• It supplies all the necessary nutrients in the proper proportions
  • It protects against allergies, sickness, and obesity
  • It protects against diseases, like diabetes and cancer
  • It protects against infections, like ear infections
  • It is easily digested – no constipation, diarrhea or upset stomach
  • Babies have healthier weights as they grow
  • Breastfed babies score higher on IQ tests

How Our Trained Staff Can Help You.

Staff members at the Madison County Health Department have completed the NCLETP (North Carolina Lactation Educator Program) and continue to receive training on providing the best skills in assisting breastfeeding moms with concerns or questions along the way. Our goal is to provide moms the assistance and support they need. Staff members also manage a breast pump loan program to mother’s who qualify. In addition, we also offer a Breastfeeding Peer Counselor Program wherein a WIC staff member shares breastfeeding information, offers breastfeeding support, addresses common breastfeeding concerns, and provides ongoing breastfeeding support around the clock!

We Offer Free Breastfeeding Classes!

2015 Breastfeeding Class Schedule

We offer free breastfeeding classes to both WIC clients and anyone in the general public! Our classes will be offered monthly and will cover topics such as: benefits of breastfeeding, breastfeeding basics, positioning, latching, and how to know if your baby is getting enough.  Please call 828-649-3531 for more information and to sign up for a class!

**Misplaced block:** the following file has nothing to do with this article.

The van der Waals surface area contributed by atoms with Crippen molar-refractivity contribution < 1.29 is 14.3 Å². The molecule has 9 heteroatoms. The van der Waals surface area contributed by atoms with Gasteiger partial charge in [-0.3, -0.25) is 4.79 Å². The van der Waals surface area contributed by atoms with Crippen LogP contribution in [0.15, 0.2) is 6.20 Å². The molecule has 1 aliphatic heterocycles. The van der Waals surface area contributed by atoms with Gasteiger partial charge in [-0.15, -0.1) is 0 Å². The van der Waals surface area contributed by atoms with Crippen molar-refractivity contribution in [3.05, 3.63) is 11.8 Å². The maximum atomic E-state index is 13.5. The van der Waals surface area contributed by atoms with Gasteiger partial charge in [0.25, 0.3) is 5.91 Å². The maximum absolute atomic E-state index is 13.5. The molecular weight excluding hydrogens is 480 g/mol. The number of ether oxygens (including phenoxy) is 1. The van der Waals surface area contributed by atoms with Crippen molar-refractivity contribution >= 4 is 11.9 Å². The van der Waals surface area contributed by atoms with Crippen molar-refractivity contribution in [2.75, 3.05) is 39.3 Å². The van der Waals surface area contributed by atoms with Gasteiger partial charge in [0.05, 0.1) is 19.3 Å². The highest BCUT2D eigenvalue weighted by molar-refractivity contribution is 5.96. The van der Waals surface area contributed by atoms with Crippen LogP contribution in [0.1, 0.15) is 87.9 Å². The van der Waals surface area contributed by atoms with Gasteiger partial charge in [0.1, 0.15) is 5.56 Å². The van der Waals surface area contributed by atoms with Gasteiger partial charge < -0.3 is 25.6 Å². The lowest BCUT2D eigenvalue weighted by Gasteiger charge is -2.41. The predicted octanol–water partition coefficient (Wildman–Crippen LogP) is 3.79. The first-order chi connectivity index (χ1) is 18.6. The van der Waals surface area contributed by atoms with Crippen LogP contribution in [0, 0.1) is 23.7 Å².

The North Carolina Nutrition Services Branch has information about the WIC program and about breastfeeding:

Additional breastfeeding resources can be found at:



Multivitamin and Folic Acid

The March of Dimespromotes research that suggests that folic acid, a B-vitamin, may help protect you from heart disease, cervical and colon cancer, and possibly breast cancer. If you take folic acid before and during early pregnancy, it may help reduce your baby’s risk for birth defects of the heart, limbs, and face. The WIC Program, along with family planning and maternal health distribute free vitamins with folic acid to all women of child-bearing age. You do not have to be enrolled in a health department program to receive them. Contact the health department at (828) 649-3531 For more information: www.marchofdimes.com


The U.S. Department of Agriculture prohibits discrimination against its customers, employees,
and applicants for employment on the bases of race, color, national origin, age, disability, sex,
gender identity, religion, reprisal, and where applicable, political beliefs, marital status, familial
or parental status, sexual orientation, or all or part of an individual’s income is derived from any
public assistance program, or protected genetic information in employment or in any program
or activity conducted or funded by the Department. Not all prohibited bases will apply to all
programs and/or employment activities.

Civil Rights

If you wish to file a Civil Rights program complaint of discrimination, complete the USDA
Program Discrimination Complaint Form, found online at ascr.usda.gov, or any USDA office, or call (866) 632‐
9992 to request the form. You may also write a letter containing all of the information
requested in the form. Send your completed complaint form or letter to us by mail at U.S.
Department of Agriculture, Director, Office of Adjudication, 1400 Independence Avenue, S.W.,
Washington, D.C. 20250‐9410, by fax (202) 690‐7442 or email at program.intake@usda.gov.
Individuals who are deaf, hard of hearing or have speech disabilities my contact USDA through
the Federal Relay Service at (800) 877‐8339; or (800) 845‐6136 (Spanish).
USDA is an equal opportunity provider and employer.